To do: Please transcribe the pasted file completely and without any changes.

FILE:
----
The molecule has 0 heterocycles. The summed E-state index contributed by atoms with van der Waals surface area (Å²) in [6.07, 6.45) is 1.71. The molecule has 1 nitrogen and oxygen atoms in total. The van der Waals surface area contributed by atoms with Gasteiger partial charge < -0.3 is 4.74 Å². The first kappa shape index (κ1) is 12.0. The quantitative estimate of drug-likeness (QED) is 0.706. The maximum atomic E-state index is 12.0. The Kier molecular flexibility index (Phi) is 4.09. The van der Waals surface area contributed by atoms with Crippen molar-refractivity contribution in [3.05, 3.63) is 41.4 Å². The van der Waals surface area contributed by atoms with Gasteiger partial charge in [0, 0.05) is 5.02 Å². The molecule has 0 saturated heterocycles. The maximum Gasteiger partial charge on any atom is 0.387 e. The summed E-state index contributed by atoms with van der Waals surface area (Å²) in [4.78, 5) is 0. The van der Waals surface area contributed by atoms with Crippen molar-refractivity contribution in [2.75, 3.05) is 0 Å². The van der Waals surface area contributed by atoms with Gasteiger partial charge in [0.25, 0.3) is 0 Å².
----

The molecule has 0 heterocycles. The summed E-state index contributed by atoms with van der Waals surface area (Å²) in [6.07, 6.45) is 1.71. The molecule has 1 nitrogen and oxygen atoms in total. The van der Waals surface area contributed by atoms with Gasteiger partial charge < -0.3 is 4.74 Å². The first kappa shape index (κ1) is 12.0. The quantitative estimate of drug-likeness (QED) is 0.706. The maximum atomic E-state index is 12.0. The Kier molecular flexibility index (Phi) is 4.09. The van der Waals surface area contributed by atoms with Crippen molar-refractivity contribution in [3.05, 3.63) is 41.4 Å². The van der Waals surface area contributed by atoms with Gasteiger partial charge in [0, 0.05) is 5.02 Å². The molecule has 0 saturated heterocycles. The maximum Gasteiger partial charge on any atom is 0.387 e. The summed E-state index contributed by atoms with van der Waals surface area (Å²) in [4.78, 5) is 0. The van der Waals surface area contributed by atoms with Crippen molar-refractivity contribution in [2.75, 3.05) is 0 Å². The van der Waals surface area contributed by atoms with Gasteiger partial charge in [0.25, 0.3) is 0 Å².